An Afghan police official said on Monday that eight civilians were killed in a NATO raid in the southern province of Kandahar, but the alliance claimed the victims were Taliban fighters.
The military attacked two houses early Monday morning in Bagh—e—Pul area of Kandahar City, Mohammad Shah Farooqi, the deputy provincial police chief, said.
Mr. Farooqi said there was no evidence to show that the men inside were involved in any “anti—government activities.” But NATO said its troops assisted by Afghan forces killed “a Taliban commander and several armed individuals” during the raid.
It said Taliban field commander Shyster Uhstad Khan was involved in the distribution of roadside bombs in the region.
“The Afghan—led security force went to a compound outside Kandahar City to search the area and was immediately engaged by hostile fire,” it said. “Afghan and coalition forces returned fire in self defence and killed several armed individuals including Khan.” One suspect allegedly involved in transporting bombs to Kabul was arrested, NATO added.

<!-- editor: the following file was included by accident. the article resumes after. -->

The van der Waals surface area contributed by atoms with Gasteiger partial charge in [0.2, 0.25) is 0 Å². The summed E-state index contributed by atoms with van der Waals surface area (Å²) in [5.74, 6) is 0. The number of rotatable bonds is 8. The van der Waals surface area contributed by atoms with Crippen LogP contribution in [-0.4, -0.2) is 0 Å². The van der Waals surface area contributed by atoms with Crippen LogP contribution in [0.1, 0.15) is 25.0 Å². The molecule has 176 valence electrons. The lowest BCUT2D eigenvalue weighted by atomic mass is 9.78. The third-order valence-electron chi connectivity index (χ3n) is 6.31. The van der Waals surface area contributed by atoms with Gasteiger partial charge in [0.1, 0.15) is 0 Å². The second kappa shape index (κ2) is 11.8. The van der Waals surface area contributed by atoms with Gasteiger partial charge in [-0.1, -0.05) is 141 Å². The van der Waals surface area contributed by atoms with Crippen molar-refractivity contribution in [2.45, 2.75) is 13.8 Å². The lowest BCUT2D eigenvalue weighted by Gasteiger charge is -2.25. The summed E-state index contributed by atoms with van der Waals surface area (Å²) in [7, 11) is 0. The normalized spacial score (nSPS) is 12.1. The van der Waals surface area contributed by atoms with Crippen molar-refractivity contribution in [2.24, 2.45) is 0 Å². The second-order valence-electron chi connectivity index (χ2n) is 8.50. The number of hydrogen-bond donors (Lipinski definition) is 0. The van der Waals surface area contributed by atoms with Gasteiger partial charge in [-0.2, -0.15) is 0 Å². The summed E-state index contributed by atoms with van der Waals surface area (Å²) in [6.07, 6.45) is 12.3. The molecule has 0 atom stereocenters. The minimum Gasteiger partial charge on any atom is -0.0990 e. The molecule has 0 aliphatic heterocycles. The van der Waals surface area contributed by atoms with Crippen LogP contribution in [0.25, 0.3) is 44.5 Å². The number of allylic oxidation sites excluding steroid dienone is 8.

Civilian casualties at the hands of NATO—led troops is the most delicate issue in Afghanistan. Such deaths are a chief source of tension between the government and international military officials in the country.
U.S. General Stanley McChrystal, former NATO commander in Afghanistan, had drafted a new guideline to limit the use of lethal force in populated areas in an effort to reduce civilian casualties.
Afghan officials expressed concerns that the U.S. strategy could change since Gen. McChrystal was sacked by President Barack Obama last week over his comments critical of US officials.
U.S. officials said the new commander, U.S. general David Petraeus, would place emphasis on protecting civilians.